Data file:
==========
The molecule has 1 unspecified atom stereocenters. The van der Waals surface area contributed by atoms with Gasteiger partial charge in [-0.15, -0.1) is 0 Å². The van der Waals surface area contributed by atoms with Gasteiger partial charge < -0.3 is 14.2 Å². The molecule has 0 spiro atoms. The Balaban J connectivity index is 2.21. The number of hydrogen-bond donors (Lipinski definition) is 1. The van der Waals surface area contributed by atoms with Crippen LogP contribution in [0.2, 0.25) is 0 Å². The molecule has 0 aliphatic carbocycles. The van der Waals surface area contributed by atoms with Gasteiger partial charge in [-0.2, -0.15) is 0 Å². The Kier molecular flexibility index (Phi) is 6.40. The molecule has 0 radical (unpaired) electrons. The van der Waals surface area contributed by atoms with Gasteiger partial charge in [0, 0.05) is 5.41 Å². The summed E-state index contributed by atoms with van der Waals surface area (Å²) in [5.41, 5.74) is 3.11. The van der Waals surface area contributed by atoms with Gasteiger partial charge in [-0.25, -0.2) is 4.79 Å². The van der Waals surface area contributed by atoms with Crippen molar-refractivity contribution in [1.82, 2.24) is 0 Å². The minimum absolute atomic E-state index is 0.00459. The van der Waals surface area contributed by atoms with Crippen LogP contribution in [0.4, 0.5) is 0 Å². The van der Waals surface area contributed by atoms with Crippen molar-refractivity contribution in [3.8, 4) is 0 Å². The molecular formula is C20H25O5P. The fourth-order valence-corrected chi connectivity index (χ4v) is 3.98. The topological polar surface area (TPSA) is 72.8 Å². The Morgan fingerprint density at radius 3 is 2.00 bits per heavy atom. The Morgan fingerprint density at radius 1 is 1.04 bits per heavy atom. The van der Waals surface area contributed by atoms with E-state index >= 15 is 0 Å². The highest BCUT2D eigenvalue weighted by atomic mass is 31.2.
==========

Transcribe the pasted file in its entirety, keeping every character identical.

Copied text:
The molecule has 1 unspecified atom stereocenters. The van der Waals surface area contributed by atoms with Gasteiger partial charge in [-0.15, -0.1) is 0 Å². The van der Waals surface area contributed by atoms with Gasteiger partial charge < -0.3 is 14.2 Å². The molecule has 0 spiro atoms. The Balaban J connectivity index is 2.21. The number of hydrogen-bond donors (Lipinski definition) is 1. The van der Waals surface area contributed by atoms with Crippen LogP contribution in [0.2, 0.25) is 0 Å². The molecule has 0 aliphatic carbocycles. The van der Waals surface area contributed by atoms with Gasteiger partial charge in [-0.2, -0.15) is 0 Å². The Kier molecular flexibility index (Phi) is 6.40. The molecule has 0 radical (unpaired) electrons. The van der Waals surface area contributed by atoms with Gasteiger partial charge in [0, 0.05) is 5.41 Å². The summed E-state index contributed by atoms with van der Waals surface area (Å²) in [5.41, 5.74) is 3.11. The van der Waals surface area contributed by atoms with Gasteiger partial charge in [-0.25, -0.2) is 4.79 Å². The van der Waals surface area contributed by atoms with Crippen molar-refractivity contribution in [1.82, 2.24) is 0 Å². The minimum absolute atomic E-state index is 0.00459. The van der Waals surface area contributed by atoms with Crippen LogP contribution in [0.4, 0.5) is 0 Å². The van der Waals surface area contributed by atoms with Crippen molar-refractivity contribution in [3.8, 4) is 0 Å². The molecular formula is C20H25O5P. The fourth-order valence-corrected chi connectivity index (χ4v) is 3.98. The topological polar surface area (TPSA) is 72.8 Å². The Morgan fingerprint density at radius 3 is 2.00 bits per heavy atom. The Morgan fingerprint density at radius 1 is 1.04 bits per heavy atom. The van der Waals surface area contributed by atoms with E-state index >= 15 is 0 Å². The highest BCUT2D eigenvalue weighted by atomic mass is 31.2.